If you’re planning to go out and vote in the Scottish Parliamentary Elections tomorrow, here’s something to look out for:
When you take your voting card along to the polling station, you’re asked to hand it over to the polling officer, whereupon the information about you (your name, address etc.) on the card are matched against your entry in the voter’s register, and your intention to vote is noted against the entry.
The polling officer then writes your voter number on the counterfoil of each voting slip, punches a series of holes in the slip, before tearing it from the book and handing it over to you.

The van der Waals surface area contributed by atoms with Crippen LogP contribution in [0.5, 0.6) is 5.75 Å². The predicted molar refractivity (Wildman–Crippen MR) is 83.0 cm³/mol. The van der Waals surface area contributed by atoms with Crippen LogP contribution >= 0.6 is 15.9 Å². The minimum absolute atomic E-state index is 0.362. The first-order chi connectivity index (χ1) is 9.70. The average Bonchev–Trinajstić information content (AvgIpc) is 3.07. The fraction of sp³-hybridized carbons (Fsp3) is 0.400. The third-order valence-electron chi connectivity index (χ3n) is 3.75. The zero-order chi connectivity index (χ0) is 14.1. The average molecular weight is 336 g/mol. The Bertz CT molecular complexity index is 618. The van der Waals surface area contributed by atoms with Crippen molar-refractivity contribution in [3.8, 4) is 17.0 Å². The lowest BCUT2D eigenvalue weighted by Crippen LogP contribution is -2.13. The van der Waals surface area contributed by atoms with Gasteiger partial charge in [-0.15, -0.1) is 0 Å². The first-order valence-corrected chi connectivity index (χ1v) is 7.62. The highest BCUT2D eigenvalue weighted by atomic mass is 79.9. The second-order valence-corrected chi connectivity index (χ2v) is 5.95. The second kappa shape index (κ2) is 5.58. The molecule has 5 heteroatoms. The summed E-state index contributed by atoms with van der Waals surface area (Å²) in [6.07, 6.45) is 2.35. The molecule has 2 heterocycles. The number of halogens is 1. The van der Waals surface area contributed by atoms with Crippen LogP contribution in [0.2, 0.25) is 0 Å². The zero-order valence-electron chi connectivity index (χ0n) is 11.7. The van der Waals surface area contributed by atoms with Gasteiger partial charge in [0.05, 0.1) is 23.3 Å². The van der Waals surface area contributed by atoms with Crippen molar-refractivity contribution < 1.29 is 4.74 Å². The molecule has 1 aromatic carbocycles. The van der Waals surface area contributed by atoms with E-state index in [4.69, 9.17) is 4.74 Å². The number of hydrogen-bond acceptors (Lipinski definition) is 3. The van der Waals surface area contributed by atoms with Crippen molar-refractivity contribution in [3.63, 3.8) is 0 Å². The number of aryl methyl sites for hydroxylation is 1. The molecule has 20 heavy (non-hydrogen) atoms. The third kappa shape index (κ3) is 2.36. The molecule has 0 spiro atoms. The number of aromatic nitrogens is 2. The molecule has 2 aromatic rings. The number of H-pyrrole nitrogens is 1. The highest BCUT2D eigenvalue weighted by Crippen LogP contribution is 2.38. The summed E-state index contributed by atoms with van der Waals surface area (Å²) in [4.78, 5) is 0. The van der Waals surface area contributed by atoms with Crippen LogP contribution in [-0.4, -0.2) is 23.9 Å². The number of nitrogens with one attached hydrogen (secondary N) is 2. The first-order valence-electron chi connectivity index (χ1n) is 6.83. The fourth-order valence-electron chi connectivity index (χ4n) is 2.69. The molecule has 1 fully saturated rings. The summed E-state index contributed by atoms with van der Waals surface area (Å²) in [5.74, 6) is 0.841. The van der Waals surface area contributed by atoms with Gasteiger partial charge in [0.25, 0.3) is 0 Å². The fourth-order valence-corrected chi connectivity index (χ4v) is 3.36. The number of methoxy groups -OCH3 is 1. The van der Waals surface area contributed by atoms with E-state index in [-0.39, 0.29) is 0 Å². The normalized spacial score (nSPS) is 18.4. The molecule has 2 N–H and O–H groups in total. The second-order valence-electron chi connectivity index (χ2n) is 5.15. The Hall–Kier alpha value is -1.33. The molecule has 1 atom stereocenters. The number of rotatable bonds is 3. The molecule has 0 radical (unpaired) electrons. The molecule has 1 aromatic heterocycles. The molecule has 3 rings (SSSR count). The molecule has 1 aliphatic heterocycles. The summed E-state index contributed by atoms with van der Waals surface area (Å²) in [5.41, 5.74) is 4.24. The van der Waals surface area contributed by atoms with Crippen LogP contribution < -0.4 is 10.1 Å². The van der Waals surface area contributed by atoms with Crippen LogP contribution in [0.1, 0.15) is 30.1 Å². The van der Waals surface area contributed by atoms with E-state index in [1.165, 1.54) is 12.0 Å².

You then go and vote in the polling booth, then post your ballot in the appropriate box.
So, you ask yourself, what does all this mean?
Well, for a start, the slip that you cast your vote on has a serial number on it at the bottom which matches the counterfoil.
The counterfoil has your voter number written on it.
If the government want to know what you voted in any election, all they have to do is find your voter number on those counterfoils, match the serial numbers – and bingo.